Anthony Chow, co-founder and CEO of Igloohome, shares with Insignia Review the biology of the smart city, which he refers to as “urban organisms.” Here are the key takeaways from our interview.

What smart access means for the urban organism

Anthony Chow, co-founder and CEO of Igloohome, shares with Insignia Review the biology of the smart city, which he refers to as “urban organisms.” Here are the key takeaways from our interview.

Key Takeaways

  1. Smart access is the catalyst for the convergent evolution of smart city solutions, from disparate urban organisms to an ecosystem of Smart City OS’s. 
  2. Ecosystems and experimentation drive smart access technology adoption. A software ecosystem enables sandbox experimentation on various use cases. New use cases unearths untapped data sources for smarter decisions. 
  3. Survival of the fittest in the smart city space is all about integration — working with the right partners and building across use cases. 

Each city in Southeast Asia — Singapore, Kuala Lumpur, Manila — is an urban organism living in a unique environment differentiated by culture, infrastructure, and policy. Given the region’s disparate urban spaces and needs-based economy, bespoke solutions for individual cities and clients dominate the smart city industry. 

But the trajectory of smart city solutions in the region will be one of convergent evolution. Localized solutions will integrate into unified systems integral to cities across the region — a Smart City OS, as industry players like to call it. And the catalyst for this shift is smart access. 


Smart access as catalyst for convergent evolution of smart city solutions

This goes beyond a keyless world. If the city is an organism, its entirety (ie borders) and components (ie. buildings, roads, power grids) are spatially defined by membranes, or surfaces through which other components or organisms make contact. Smart access makes interactions with such contact surfaces seamless, and they don’t necessarily deal with doors.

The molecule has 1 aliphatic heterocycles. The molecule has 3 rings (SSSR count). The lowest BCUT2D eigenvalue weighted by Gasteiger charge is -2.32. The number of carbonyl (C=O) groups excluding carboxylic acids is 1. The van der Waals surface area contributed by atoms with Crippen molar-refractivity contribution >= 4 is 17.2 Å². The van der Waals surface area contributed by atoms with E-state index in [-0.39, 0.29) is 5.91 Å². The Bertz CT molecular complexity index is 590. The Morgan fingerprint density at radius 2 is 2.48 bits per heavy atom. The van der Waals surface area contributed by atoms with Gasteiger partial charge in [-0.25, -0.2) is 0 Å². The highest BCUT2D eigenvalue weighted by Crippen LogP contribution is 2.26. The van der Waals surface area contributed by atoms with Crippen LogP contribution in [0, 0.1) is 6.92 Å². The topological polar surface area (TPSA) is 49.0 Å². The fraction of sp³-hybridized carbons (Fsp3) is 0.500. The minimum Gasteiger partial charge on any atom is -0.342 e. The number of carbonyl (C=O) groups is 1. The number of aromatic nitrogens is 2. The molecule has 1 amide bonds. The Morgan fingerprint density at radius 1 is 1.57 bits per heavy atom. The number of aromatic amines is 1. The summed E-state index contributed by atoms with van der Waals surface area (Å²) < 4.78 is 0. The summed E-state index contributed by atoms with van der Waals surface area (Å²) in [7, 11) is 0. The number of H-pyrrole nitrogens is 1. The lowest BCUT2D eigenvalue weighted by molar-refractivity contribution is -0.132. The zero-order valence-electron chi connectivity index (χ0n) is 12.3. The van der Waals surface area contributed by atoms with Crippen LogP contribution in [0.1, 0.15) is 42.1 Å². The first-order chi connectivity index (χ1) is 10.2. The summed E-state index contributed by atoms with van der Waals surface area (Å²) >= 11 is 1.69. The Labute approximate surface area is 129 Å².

Consider the manhole. Manholes serve as access points for telecommunications companies to maintain their lines. As manhole covers are ironcust, anyone armed with crowbars can open up these covers and damage the lines. Having smart manhole covers can easily save telcos millions of dollars in maintenance costs, and ensure less service disruptions.

The challenge here is that manholes in a city have different owners. This points to the importance of designing and implementing solutions for and with people, the DNA of the urban organism.

“The smart city industry is growing to be $400B by 2025, with APAC taking up 42% of this. Smart access can easily take 10 to 20% investment from all of this and the rest will be waste management, data integration, street parking, among others. But smart access forms the core foundation of anything you are trying to build in the city.”

Anthony Chow, co-founder and CEO, Igloohome

Ecosystems and experimentation drive smart access technology adoption

If smart access is the foundation for the smart city, what will drive adoption of smart access technology? Two things — ecosystems and experimentation. More accessible APIs allow enterprise and governments to tap into a software ecosystem like Iglooworks. This widens the coverage of smart access solutions. More use cases can be tested and refined. These are opportunities to make existing and untapped data more efficient.